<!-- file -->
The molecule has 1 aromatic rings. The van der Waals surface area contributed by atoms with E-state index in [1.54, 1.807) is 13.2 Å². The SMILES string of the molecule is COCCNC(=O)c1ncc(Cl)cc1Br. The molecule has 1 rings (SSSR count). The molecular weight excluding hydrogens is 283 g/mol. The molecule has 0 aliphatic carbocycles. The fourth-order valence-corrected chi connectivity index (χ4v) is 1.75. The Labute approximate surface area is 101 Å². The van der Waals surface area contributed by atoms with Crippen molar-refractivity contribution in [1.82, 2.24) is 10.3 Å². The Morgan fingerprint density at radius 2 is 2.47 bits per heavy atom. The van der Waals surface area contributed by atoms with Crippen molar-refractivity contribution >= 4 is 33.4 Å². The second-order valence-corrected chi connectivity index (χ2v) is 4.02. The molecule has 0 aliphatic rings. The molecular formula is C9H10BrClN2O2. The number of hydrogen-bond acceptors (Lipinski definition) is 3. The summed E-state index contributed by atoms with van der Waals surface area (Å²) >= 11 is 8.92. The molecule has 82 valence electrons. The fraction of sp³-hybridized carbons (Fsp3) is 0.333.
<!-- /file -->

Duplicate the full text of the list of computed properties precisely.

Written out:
The molecule has 1 aromatic rings. The van der Waals surface area contributed by atoms with E-state index in [1.54, 1.807) is 13.2 Å². The SMILES string of the molecule is COCCNC(=O)c1ncc(Cl)cc1Br. The molecule has 1 rings (SSSR count). The molecular weight excluding hydrogens is 283 g/mol. The molecule has 0 aliphatic carbocycles. The fourth-order valence-corrected chi connectivity index (χ4v) is 1.75. The Labute approximate surface area is 101 Å². The van der Waals surface area contributed by atoms with Crippen molar-refractivity contribution in [1.82, 2.24) is 10.3 Å². The Morgan fingerprint density at radius 2 is 2.47 bits per heavy atom. The van der Waals surface area contributed by atoms with Crippen molar-refractivity contribution >= 4 is 33.4 Å². The second-order valence-corrected chi connectivity index (χ2v) is 4.02. The molecule has 0 aliphatic rings. The molecular formula is C9H10BrClN2O2. The number of hydrogen-bond acceptors (Lipinski definition) is 3. The summed E-state index contributed by atoms with van der Waals surface area (Å²) >= 11 is 8.92. The molecule has 82 valence electrons. The fraction of sp³-hybridized carbons (Fsp3) is 0.333.